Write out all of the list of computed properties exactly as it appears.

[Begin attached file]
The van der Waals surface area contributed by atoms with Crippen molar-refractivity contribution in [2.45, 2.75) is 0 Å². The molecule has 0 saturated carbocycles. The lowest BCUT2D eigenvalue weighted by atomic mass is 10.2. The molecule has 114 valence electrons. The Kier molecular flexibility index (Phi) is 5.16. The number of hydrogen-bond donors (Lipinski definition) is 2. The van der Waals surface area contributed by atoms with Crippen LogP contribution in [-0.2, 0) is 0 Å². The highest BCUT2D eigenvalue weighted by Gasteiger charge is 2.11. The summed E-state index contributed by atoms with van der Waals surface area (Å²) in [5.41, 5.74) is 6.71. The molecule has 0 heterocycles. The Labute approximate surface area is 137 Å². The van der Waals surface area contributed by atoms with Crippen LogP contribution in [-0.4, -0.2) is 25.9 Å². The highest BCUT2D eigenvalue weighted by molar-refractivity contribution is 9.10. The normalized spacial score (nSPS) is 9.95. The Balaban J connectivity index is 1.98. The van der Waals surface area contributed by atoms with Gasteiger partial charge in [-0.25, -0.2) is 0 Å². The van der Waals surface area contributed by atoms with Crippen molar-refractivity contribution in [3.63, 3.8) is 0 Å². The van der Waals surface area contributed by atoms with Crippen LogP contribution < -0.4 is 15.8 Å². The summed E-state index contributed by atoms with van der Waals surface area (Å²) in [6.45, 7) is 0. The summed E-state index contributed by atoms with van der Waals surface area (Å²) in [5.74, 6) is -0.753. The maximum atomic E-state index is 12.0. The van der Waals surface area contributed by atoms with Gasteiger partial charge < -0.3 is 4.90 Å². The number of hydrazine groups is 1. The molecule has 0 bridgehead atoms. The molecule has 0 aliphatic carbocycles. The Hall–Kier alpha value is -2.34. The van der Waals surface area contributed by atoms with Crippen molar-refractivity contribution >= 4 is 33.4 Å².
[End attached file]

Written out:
The van der Waals surface area contributed by atoms with Crippen molar-refractivity contribution in [2.45, 2.75) is 0 Å². The molecule has 0 saturated carbocycles. The lowest BCUT2D eigenvalue weighted by atomic mass is 10.2. The molecule has 114 valence electrons. The Kier molecular flexibility index (Phi) is 5.16. The number of hydrogen-bond donors (Lipinski definition) is 2. The van der Waals surface area contributed by atoms with Crippen LogP contribution in [-0.2, 0) is 0 Å². The highest BCUT2D eigenvalue weighted by Gasteiger charge is 2.11. The summed E-state index contributed by atoms with van der Waals surface area (Å²) in [5.41, 5.74) is 6.71. The molecule has 0 heterocycles. The Labute approximate surface area is 137 Å². The van der Waals surface area contributed by atoms with Crippen LogP contribution in [-0.4, -0.2) is 25.9 Å². The highest BCUT2D eigenvalue weighted by molar-refractivity contribution is 9.10. The normalized spacial score (nSPS) is 9.95. The Balaban J connectivity index is 1.98. The van der Waals surface area contributed by atoms with Gasteiger partial charge in [-0.25, -0.2) is 0 Å². The van der Waals surface area contributed by atoms with Crippen molar-refractivity contribution in [3.63, 3.8) is 0 Å². The van der Waals surface area contributed by atoms with Crippen LogP contribution < -0.4 is 15.8 Å². The summed E-state index contributed by atoms with van der Waals surface area (Å²) in [6.45, 7) is 0. The summed E-state index contributed by atoms with van der Waals surface area (Å²) in [5.74, 6) is -0.753. The maximum atomic E-state index is 12.0. The van der Waals surface area contributed by atoms with Gasteiger partial charge < -0.3 is 4.90 Å². The number of hydrazine groups is 1. The molecule has 0 bridgehead atoms. The molecule has 0 aliphatic carbocycles. The Hall–Kier alpha value is -2.34. The van der Waals surface area contributed by atoms with Crippen molar-refractivity contribution >= 4 is 33.4 Å².